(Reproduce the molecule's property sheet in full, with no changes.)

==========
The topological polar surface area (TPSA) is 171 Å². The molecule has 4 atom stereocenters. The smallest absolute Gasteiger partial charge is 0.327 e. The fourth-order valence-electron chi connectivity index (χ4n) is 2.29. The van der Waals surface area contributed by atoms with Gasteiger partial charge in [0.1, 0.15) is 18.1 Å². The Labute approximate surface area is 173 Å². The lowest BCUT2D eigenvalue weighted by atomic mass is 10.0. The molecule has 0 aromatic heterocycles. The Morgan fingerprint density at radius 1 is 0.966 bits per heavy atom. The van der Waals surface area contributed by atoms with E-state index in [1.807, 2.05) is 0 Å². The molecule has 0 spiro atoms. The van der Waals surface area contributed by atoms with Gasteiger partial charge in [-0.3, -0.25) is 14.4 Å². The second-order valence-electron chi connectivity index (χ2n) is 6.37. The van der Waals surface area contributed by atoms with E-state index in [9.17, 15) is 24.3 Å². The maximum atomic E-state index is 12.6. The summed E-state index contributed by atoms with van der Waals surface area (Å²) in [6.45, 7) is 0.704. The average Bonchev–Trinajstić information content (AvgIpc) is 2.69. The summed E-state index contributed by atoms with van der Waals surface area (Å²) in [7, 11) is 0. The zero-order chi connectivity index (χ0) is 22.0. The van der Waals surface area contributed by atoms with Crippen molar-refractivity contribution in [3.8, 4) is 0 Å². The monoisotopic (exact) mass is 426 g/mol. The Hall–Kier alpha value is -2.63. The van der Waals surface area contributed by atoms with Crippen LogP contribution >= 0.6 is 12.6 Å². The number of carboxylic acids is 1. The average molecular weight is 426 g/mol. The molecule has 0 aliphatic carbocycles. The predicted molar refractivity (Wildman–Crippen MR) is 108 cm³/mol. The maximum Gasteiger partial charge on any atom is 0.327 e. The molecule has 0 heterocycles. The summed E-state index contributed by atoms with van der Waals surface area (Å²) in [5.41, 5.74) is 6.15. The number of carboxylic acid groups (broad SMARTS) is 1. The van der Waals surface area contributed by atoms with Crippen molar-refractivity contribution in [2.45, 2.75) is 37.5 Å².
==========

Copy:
The topological polar surface area (TPSA) is 171 Å². The molecule has 4 atom stereocenters. The smallest absolute Gasteiger partial charge is 0.327 e. The fourth-order valence-electron chi connectivity index (χ4n) is 2.29. The van der Waals surface area contributed by atoms with Gasteiger partial charge in [0.1, 0.15) is 18.1 Å². The Labute approximate surface area is 173 Å². The lowest BCUT2D eigenvalue weighted by atomic mass is 10.0. The molecule has 0 aromatic heterocycles. The Morgan fingerprint density at radius 1 is 0.966 bits per heavy atom. The van der Waals surface area contributed by atoms with E-state index in [1.807, 2.05) is 0 Å². The molecule has 0 spiro atoms. The van der Waals surface area contributed by atoms with Gasteiger partial charge in [-0.3, -0.25) is 14.4 Å². The second-order valence-electron chi connectivity index (χ2n) is 6.37. The van der Waals surface area contributed by atoms with E-state index in [9.17, 15) is 24.3 Å². The maximum atomic E-state index is 12.6. The summed E-state index contributed by atoms with van der Waals surface area (Å²) in [6.45, 7) is 0.704. The average Bonchev–Trinajstić information content (AvgIpc) is 2.69. The summed E-state index contributed by atoms with van der Waals surface area (Å²) in [7, 11) is 0. The zero-order chi connectivity index (χ0) is 22.0. The van der Waals surface area contributed by atoms with Crippen molar-refractivity contribution in [3.8, 4) is 0 Å². The monoisotopic (exact) mass is 426 g/mol. The Hall–Kier alpha value is -2.63. The van der Waals surface area contributed by atoms with Crippen LogP contribution >= 0.6 is 12.6 Å². The number of carboxylic acids is 1. The average molecular weight is 426 g/mol. The molecule has 0 aliphatic carbocycles. The predicted molar refractivity (Wildman–Crippen MR) is 108 cm³/mol. The maximum Gasteiger partial charge on any atom is 0.327 e. The molecule has 0 heterocycles. The summed E-state index contributed by atoms with van der Waals surface area (Å²) in [5.41, 5.74) is 6.15. The number of carboxylic acid groups (broad SMARTS) is 1. The van der Waals surface area contributed by atoms with Crippen molar-refractivity contribution in [2.45, 2.75) is 37.5 Å².